Palette Swap: The N-Gage Puyo Pop features most of the characters from the first Puyo Puyo...except that they all have vastly different color palettes than the original sprites. A straighter example is Harpy; her sprite is used twice, with each opponent having different hair color.
Years prior, Harpy got this treatment in the English arcade game as part of her Bowdlerization.
Box has plenty of examples.
Pre-Order Bonus: Anyone that preordered 20th Anniversary was given "Puyo Puyo!! Anniversary Soundtrack Collection", a collection of the game's songs throughout the entire series, as a bonus.
Pun-Based Title: The "Tsu" in Puyo Puyo Tsu means "master" and is also the number "two" spoken with a Japanese accent. Likewise, the "SUN" in Puyo Puyo Sun means "three" and also references the new Sun Puyo. Finally, "yon" means "four", hence, Puyo Puyo~n.
"Morning of Puyo Puyo" (aka "Tokoton from Puyopuyo") debuted in the MSX game, became the Beginner theme in the arcade game, and was remixed in 20th.
Recycled Title: There's the MSX/FDS Puyo Puyo, and the Arcade/Mega Drive/Snes/etc Puyo Puyo. Outside of Japan, there's the NGPC Puyo Pop (localization of Tsu), GBA Puyo Pop (localization of Minna), and N-GagePuyo Pop (semi-port of the first arcade game).
Retraux: Puyo Puyo Box is visually based on the first two arcade games; the game even goes so far as to draw new, retro-styled portraits for the characters introduced in Sun and Yo~n. Additionally, the Original, Tsu, and Sun rulesets retain the choppy, grid-like vertical movement from their home games while Puyo drop smoothly in Yo~n rule.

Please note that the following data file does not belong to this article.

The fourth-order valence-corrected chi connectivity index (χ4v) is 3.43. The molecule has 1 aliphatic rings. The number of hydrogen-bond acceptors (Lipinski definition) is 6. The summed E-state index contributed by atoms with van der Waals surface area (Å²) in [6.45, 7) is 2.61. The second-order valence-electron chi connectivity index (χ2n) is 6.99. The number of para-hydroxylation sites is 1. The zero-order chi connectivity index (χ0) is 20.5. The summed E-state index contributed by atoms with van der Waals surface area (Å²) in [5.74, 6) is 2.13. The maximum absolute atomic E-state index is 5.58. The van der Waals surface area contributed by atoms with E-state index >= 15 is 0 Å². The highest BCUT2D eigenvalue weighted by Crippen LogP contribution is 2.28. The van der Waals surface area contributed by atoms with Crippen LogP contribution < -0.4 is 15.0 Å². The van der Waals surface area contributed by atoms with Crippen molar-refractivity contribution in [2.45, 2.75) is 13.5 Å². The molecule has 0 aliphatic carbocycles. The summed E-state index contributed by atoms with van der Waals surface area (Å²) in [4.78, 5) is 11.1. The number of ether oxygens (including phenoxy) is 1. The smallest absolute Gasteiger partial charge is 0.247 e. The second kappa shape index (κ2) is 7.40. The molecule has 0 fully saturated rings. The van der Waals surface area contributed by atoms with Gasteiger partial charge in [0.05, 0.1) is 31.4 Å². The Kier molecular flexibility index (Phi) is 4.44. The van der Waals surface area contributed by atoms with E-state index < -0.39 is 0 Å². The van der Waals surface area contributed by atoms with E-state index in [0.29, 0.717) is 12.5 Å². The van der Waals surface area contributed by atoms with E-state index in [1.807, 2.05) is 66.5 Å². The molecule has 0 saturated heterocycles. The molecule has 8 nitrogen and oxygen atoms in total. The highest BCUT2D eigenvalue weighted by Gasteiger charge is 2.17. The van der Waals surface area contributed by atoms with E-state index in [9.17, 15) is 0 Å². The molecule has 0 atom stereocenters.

The Anniversary titles gives players the option to change their Puyo's appearance. These alternate Puyo skins include the MSX game's Puyo, the same game's "Human" set, and the Puyo as they appear in the first arcade game. The games' "Original", "Tsu", and "Sun" rules also use the choppy movement described above, while the other modes use smooth-dropping Puyo.
RPG Elements: Puyo Puyo Box featured a Quest Mode in which you fight monsters Puyo-style; equipment would boost attack and defense, and heavier equipment would make your Puyo fall faster. Heck, the Quest Mode itself has examples of tropes.
But Thou MustNot: You cannot say "Yes" to Satan at the end of the game. Then again, would you want to marry him after all the trouble you went through to get that instead of something cool? I don't think so.
Said quest mode has a lot in common with the Nazo Puyo spinoffs.
Rule of Fun: Highly addictive game that invokes feeling pride about how much you can bury an opponent and how far.
Rule of Cool: Very first games in the offical series? You're fighting demons! As a six-year old girl!
Rule of Funny: Satan's here, too! He likes Hawaiian Shirts and loves his pet rabbit that shoots beams out of its forehead, Carbuncle! His sidekick is a jealous girl with blue hair named Rulue who owns a pet minotaur and there's dancing fish and cleaning obsessed maids and dragon girls forming fanclubs within the... object's... house...
Rule of Drama: B-But everyone's in love triangles, and in one game, Schezo's disembodied head fights you! And people are getting possessed, like Klug and Satan himself!
Rule of Cute: ...But then Sega took that away and made everyone look really cute for no real reason...
Running Gag: At least once a game, someone will call Schezo a pervert.
Sequel Escalation: The first arcade game has 16note 3 Beginner, 13 Normal enemies. Tsu has at least 30. To be fair, an average playthrough of Tsu will likely contain around the same number of opponents as a playthrough of the first game's scenario mode.
SNK Boss: Puyo Puyo 20th Anniversary's Challenge Battle is this. In each of the five modes, you're facing against a character with powerful AI, and their drop speed is the equivalent to quick drop. None of the modes have that, leaving you with a huge speed disadvantage.